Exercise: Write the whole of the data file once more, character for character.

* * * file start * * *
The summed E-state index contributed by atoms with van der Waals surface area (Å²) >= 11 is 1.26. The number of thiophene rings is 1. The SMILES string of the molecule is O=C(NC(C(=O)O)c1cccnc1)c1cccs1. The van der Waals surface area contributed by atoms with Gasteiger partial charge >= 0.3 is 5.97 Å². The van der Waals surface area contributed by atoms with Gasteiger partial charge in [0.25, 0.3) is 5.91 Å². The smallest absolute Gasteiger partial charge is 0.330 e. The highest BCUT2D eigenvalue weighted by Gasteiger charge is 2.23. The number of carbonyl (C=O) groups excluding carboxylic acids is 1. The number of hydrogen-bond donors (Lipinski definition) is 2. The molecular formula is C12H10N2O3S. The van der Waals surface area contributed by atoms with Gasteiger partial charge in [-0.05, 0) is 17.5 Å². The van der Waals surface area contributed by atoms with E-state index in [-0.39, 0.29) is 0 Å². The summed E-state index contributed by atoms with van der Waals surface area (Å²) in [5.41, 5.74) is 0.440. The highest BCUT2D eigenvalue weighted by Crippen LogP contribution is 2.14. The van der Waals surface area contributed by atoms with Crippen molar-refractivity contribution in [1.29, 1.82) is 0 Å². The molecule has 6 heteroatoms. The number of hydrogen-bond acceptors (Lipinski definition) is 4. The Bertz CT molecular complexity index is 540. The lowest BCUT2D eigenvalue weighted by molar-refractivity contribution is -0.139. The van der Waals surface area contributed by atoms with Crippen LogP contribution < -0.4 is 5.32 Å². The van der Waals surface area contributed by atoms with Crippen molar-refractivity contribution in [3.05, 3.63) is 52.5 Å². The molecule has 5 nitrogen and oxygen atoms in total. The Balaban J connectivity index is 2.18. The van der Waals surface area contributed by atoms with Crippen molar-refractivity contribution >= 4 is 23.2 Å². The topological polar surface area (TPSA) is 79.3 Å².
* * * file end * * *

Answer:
The summed E-state index contributed by atoms with van der Waals surface area (Å²) >= 11 is 1.26. The number of thiophene rings is 1. The SMILES string of the molecule is O=C(NC(C(=O)O)c1cccnc1)c1cccs1. The van der Waals surface area contributed by atoms with Gasteiger partial charge >= 0.3 is 5.97 Å². The van der Waals surface area contributed by atoms with Gasteiger partial charge in [0.25, 0.3) is 5.91 Å². The smallest absolute Gasteiger partial charge is 0.330 e. The highest BCUT2D eigenvalue weighted by Gasteiger charge is 2.23. The number of carbonyl (C=O) groups excluding carboxylic acids is 1. The number of hydrogen-bond donors (Lipinski definition) is 2. The molecular formula is C12H10N2O3S. The van der Waals surface area contributed by atoms with Gasteiger partial charge in [-0.05, 0) is 17.5 Å². The van der Waals surface area contributed by atoms with E-state index in [-0.39, 0.29) is 0 Å². The summed E-state index contributed by atoms with van der Waals surface area (Å²) in [5.41, 5.74) is 0.440. The highest BCUT2D eigenvalue weighted by Crippen LogP contribution is 2.14. The van der Waals surface area contributed by atoms with Crippen molar-refractivity contribution in [1.29, 1.82) is 0 Å². The molecule has 6 heteroatoms. The number of hydrogen-bond acceptors (Lipinski definition) is 4. The Bertz CT molecular complexity index is 540. The lowest BCUT2D eigenvalue weighted by molar-refractivity contribution is -0.139. The van der Waals surface area contributed by atoms with Crippen LogP contribution < -0.4 is 5.32 Å². The van der Waals surface area contributed by atoms with Crippen molar-refractivity contribution in [3.05, 3.63) is 52.5 Å². The molecule has 5 nitrogen and oxygen atoms in total. The Balaban J connectivity index is 2.18. The van der Waals surface area contributed by atoms with Crippen molar-refractivity contribution >= 4 is 23.2 Å². The topological polar surface area (TPSA) is 79.3 Å².